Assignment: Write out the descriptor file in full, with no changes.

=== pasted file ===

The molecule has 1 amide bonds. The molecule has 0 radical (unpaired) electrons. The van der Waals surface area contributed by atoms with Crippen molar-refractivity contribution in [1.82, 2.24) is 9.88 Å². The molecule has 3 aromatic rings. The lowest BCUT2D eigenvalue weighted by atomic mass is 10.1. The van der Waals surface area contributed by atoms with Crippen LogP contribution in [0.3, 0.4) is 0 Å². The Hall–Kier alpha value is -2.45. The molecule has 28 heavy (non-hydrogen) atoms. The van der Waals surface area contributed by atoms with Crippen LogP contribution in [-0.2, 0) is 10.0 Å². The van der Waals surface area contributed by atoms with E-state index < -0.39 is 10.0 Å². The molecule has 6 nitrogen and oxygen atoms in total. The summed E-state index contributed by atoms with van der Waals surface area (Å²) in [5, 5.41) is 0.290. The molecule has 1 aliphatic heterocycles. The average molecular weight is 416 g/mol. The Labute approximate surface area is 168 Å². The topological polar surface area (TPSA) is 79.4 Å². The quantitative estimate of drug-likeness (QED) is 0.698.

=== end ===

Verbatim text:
The molecule has 1 amide bonds. The molecule has 0 radical (unpaired) electrons. The van der Waals surface area contributed by atoms with Crippen molar-refractivity contribution in [1.82, 2.24) is 9.88 Å². The molecule has 3 aromatic rings. The lowest BCUT2D eigenvalue weighted by atomic mass is 10.1. The van der Waals surface area contributed by atoms with Crippen LogP contribution in [0.3, 0.4) is 0 Å². The Hall–Kier alpha value is -2.45. The molecule has 28 heavy (non-hydrogen) atoms. The van der Waals surface area contributed by atoms with Crippen LogP contribution in [-0.2, 0) is 10.0 Å². The van der Waals surface area contributed by atoms with E-state index < -0.39 is 10.0 Å². The molecule has 6 nitrogen and oxygen atoms in total. The summed E-state index contributed by atoms with van der Waals surface area (Å²) in [5, 5.41) is 0.290. The molecule has 1 aliphatic heterocycles. The average molecular weight is 416 g/mol. The Labute approximate surface area is 168 Å². The topological polar surface area (TPSA) is 79.4 Å². The quantitative estimate of drug-likeness (QED) is 0.698.